Currently, the Fellowship is awarded by invitation.
Read our interview with Tze Chien on his journey researching for The Fuhrer’s Work.
Chong Tze Chien
Fellowship Period: July 2015 to September 2016
Tze Chien is one of Singapore’s most awarded and critically-lauded playwright-directors, best known for his thought-provoking, character-driven works such as Pan-Island Expressway (1999), Spoilt (2001), Furthest North, Deepest South (2004), Poop! (2010) and Charged (2010). Since 2004, Tze Chien has been the Company Director of puppetry theatre company The Finger Players. Find out more.
Fellowship Project: The Fuhrer’s Work
In 2014, Tze Chien wrote Starring Hitler as Jekyll and Hyde to pursue his interest in subject matters such as the holocaust, xenophobia, Hitler (as character study), and the power and tyranny of aesthetics in the Third Reich. The play was staged in 2014 and the process deepened his knowledge and interest in the themes explored. This Fellowship Project will take the research and exploration further and perhaps to develop it into a companion piece to Starring Hitler as Jekyll and Hyde. The new work, The Fuhrer’s Work (working title) is set in a contemporary setting focused on Hitler’s paintings as its springboard.
Tze Chien’s research will comprise exploration of the following themes, topics and angles:
- History and art
- Tyranny of art
- Illusion of art
- Politics and economics of art
- Tracing the history and whereabouts of Hitler’s paintings in Germany and the world today
- Interviews with curators, international auctioneers or auction house of Hitler’s paintings
- Interviews with Jewish Nazi collaborators
A dramatized reading of The Fuhrer’s Work will be held on 9 September 2016 at Centre 42. Thereafter, Tze Chien will consider the next stage development into a staging in 2018.
Reciprocal Project: The Vault: How Did You Meet Tina?
How Did You Meet Tina? is conceived as a performance-presentation that traces the legacy of the late Christina Sergeant (1955-2013) via archival footage and images as well as recreated interviews with her collaborators, friends, family and students.
Tze Chien knew of Tina, the much-lauded theatre practitioner, when he was a young student. But it was only over a decade later in 2004 when he would finally meet her. Tina was directing his play Furthest North, Deepest South. Tze Chien remembers her as “open-minded, principled and genuine”. To date, she is one of his most favourite collaborators.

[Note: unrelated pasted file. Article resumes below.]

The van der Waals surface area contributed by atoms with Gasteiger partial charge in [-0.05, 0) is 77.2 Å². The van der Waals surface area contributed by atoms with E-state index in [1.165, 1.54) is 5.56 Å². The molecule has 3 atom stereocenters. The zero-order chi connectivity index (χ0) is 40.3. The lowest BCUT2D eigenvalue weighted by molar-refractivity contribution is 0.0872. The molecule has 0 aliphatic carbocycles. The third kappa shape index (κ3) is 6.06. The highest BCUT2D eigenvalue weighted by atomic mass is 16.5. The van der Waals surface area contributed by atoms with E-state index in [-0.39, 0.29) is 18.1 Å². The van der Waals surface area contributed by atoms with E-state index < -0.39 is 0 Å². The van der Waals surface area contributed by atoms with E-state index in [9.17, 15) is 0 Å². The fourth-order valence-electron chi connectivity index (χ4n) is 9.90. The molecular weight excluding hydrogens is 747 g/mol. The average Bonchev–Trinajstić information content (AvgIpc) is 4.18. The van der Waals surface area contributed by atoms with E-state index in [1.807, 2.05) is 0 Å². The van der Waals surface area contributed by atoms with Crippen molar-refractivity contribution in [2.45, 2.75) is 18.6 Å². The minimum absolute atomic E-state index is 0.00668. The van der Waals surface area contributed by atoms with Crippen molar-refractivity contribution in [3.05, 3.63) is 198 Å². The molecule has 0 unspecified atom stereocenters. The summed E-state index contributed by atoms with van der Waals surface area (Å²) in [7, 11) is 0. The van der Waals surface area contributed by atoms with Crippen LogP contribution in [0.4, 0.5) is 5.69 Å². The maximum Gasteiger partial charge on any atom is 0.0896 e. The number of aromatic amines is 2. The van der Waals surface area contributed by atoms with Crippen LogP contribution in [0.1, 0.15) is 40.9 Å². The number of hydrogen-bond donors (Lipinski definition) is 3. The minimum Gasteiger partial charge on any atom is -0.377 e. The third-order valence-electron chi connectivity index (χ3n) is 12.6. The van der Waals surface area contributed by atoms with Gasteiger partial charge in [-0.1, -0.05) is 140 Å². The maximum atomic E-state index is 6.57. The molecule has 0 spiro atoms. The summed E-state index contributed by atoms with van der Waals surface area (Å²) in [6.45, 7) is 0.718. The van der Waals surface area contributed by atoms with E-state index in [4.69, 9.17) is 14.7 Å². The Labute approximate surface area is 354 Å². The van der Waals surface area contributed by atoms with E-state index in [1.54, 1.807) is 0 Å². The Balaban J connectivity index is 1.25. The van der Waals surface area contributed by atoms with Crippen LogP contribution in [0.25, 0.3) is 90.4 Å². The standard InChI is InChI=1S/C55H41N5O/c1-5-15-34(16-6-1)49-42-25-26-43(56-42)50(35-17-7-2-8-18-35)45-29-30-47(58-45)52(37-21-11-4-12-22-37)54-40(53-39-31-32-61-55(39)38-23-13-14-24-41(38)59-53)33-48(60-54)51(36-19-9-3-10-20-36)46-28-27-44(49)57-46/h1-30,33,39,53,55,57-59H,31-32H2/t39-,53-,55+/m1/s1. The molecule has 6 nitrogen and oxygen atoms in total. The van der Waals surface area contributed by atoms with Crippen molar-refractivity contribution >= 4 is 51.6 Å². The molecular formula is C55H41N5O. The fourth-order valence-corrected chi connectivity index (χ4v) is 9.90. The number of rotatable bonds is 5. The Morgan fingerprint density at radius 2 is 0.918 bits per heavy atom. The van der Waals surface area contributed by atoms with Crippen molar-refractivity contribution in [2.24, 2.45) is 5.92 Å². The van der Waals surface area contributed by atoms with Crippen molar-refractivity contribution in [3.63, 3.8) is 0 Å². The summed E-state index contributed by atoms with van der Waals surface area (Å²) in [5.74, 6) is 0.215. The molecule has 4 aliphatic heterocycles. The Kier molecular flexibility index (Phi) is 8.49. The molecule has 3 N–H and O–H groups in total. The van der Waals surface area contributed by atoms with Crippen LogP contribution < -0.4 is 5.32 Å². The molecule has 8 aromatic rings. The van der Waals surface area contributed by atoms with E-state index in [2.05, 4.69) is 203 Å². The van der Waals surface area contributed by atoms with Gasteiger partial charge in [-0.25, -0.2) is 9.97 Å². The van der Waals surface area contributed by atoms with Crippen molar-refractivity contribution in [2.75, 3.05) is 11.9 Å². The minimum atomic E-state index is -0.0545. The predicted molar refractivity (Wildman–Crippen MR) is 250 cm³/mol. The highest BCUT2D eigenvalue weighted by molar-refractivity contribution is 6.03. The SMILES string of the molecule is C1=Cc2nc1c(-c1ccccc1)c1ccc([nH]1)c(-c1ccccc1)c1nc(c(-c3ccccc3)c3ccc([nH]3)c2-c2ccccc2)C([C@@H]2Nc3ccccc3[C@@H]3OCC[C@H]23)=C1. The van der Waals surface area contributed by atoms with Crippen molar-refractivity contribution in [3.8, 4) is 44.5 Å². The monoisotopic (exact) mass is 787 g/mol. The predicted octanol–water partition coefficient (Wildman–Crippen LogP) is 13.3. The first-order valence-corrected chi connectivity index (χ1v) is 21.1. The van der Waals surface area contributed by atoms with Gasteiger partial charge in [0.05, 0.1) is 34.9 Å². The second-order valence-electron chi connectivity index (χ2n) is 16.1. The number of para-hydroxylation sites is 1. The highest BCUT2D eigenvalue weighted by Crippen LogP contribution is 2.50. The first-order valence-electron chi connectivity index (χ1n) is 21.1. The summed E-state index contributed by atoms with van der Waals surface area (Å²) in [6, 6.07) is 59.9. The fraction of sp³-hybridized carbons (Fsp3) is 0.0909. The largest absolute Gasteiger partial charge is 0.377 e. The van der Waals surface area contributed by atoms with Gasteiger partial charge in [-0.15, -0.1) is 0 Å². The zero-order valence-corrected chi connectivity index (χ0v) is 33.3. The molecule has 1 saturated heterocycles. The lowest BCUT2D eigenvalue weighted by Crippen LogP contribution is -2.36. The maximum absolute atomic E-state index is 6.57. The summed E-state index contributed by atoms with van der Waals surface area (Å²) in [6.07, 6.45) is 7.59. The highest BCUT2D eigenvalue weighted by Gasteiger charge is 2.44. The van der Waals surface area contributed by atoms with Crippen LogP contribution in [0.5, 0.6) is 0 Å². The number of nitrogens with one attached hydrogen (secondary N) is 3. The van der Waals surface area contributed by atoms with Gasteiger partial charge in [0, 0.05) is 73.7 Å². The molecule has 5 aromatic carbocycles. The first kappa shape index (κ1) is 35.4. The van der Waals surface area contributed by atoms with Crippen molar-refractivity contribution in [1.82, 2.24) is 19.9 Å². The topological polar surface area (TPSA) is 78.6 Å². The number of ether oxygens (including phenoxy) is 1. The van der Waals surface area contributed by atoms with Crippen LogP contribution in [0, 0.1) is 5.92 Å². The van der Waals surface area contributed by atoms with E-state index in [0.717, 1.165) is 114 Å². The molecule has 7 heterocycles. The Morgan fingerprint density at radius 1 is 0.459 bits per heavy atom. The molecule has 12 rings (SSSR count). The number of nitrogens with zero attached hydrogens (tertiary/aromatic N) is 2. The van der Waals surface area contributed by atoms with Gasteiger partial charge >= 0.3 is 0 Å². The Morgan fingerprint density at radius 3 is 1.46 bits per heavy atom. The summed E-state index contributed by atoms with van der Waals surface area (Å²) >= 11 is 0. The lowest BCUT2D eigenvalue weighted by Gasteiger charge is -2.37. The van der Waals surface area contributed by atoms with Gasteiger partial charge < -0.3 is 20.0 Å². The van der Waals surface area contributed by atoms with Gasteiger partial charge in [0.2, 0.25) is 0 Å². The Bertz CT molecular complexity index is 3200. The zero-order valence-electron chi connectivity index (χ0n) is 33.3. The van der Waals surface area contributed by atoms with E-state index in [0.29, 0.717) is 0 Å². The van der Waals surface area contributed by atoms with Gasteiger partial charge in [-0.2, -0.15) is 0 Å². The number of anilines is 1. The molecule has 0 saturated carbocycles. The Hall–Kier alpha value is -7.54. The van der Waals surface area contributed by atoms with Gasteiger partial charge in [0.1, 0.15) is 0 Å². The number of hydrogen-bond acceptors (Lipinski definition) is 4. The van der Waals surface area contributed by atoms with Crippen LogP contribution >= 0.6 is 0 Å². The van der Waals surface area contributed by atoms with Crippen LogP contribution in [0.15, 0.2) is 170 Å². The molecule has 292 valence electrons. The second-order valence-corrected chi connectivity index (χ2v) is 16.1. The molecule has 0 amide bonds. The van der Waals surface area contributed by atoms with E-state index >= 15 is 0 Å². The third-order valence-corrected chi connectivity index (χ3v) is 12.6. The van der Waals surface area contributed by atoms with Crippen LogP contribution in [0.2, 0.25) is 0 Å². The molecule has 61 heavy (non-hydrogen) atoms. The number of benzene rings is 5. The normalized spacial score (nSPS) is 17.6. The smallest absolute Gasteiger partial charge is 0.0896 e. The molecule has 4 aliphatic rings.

Image credit: Nine Years Theatre
Fellowship Period: March 2016 to August 2017
Nelson is an actor, director and theatre educator. For more than two decades, he has been seen on the Singapore stage, taking on numerous major and leading roles in English and Mandarin productions. He is a two-time winner of the Best Actor category in The Straits Times’ Life! Theatre Awards for his performance in a 100-minute, one-man show White Soliloquy (Toy Factory Productions, 2010) and A Language Of Their Own (Singapore Arts Festival 2012). As a director, he has directed twenty-two major productions and is known for his translation, adaptation and direction of old and contemporary classics in Mandarin. He has been awarded Best Director for two consecutive years at the Straits Times’ Life! Theatre Awards for Twelve Angry Men (Nine Years Theatre, 2013) and Art (Nine Years Theatre, 2014). In 2012, Nelson co-founded Nine Years Theatre (NYT) with his wife Mia Chee.
Fellowship Project: Art Studio
Nelson’s project involves the adaptation of Yeng Pway Ngon’s novel Art Studio into a stage play, focusing on the research into methods that may be used in adaptations crossing genres – Novels to Plays. By discovering and documenting these methods to share with the community of artmakers, Nelson hopes that this project can serve as a starting point to consider adaptation as a viable means of play-writing.
Art Studio is regarded by many in the literary circle as one of the most significant works by Yeng Pway Ngon, a Singaporean poet, novelist and critic well-known in Singapore, Hong Kong, Malaysia and Taiwan. Yeng was awarded the Cultural Medallion for Literature (2003) for his contributions to the literary scene. Nelson’s interest in Art Studio lies in how its story marries the epic and intimate by having characters with complex psychological states that lived through decades of Singapore history. It is also written with a variety of perspectives and subtle shifts in styles which provide lively materials for dramatic interpretations.
Nelson’s research will comprise the following phases of exploration:
- Understanding the Original Genre
- Cross-examination of Genre Characteristics
- Adaptation and Writing, followed by a Read
Part 1: Nelson shares why he embarked on a long-term project to adapt Yeng Pway Ngon’s novel Art Studio into a stage play. He also talks about the challenges of creating a stage adaptation of a literary work, and also why his company ensemble is collaborating with him on the project.
Part 2: Nelson discusses the three phases of his long-term fellowship project, which aims to adapt Yeng Pway Ngon’s novel “Art Studio” into a stage play.
Reciprocal Project: The Vault: Dialect & Dialectics
In Dialects & Dialectic, Nelson explores the cultural sentiments and grassroot sensibilities of two of late theatre doyen Kyo Pao Kun’s most famous monologues. Working with actors Hang Qian Chou and Tay Kong Hui, No Parking on Odd Days and The Coffin Is Too Big For The Hole were staged in Cantonese and Teochew respectively.